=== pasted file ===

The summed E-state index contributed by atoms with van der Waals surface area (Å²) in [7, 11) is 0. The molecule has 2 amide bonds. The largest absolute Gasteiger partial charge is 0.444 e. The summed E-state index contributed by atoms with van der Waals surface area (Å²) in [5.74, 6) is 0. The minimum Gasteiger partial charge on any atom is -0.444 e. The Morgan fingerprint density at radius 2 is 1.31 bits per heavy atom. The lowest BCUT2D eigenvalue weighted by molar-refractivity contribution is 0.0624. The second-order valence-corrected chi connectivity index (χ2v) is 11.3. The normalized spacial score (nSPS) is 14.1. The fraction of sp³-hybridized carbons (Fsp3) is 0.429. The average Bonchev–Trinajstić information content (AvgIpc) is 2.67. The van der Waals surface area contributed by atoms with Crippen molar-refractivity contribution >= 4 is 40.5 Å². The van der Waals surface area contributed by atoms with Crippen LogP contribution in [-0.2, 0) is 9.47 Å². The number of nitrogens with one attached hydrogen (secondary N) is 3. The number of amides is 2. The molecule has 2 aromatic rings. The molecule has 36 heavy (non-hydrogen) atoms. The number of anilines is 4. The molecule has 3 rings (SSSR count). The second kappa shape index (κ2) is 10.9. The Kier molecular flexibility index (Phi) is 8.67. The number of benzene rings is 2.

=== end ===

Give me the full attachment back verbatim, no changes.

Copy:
The summed E-state index contributed by atoms with van der Waals surface area (Å²) in [7, 11) is 0. The molecule has 2 amide bonds. The largest absolute Gasteiger partial charge is 0.444 e. The summed E-state index contributed by atoms with van der Waals surface area (Å²) in [5.74, 6) is 0. The minimum Gasteiger partial charge on any atom is -0.444 e. The Morgan fingerprint density at radius 2 is 1.31 bits per heavy atom. The lowest BCUT2D eigenvalue weighted by molar-refractivity contribution is 0.0624. The second-order valence-corrected chi connectivity index (χ2v) is 11.3. The normalized spacial score (nSPS) is 14.1. The fraction of sp³-hybridized carbons (Fsp3) is 0.429. The average Bonchev–Trinajstić information content (AvgIpc) is 2.67. The van der Waals surface area contributed by atoms with Crippen molar-refractivity contribution >= 4 is 40.5 Å². The van der Waals surface area contributed by atoms with Crippen LogP contribution in [-0.2, 0) is 9.47 Å². The number of nitrogens with one attached hydrogen (secondary N) is 3. The number of amides is 2. The molecule has 2 aromatic rings. The molecule has 36 heavy (non-hydrogen) atoms. The number of anilines is 4. The molecule has 3 rings (SSSR count). The second kappa shape index (κ2) is 10.9. The Kier molecular flexibility index (Phi) is 8.67. The number of benzene rings is 2.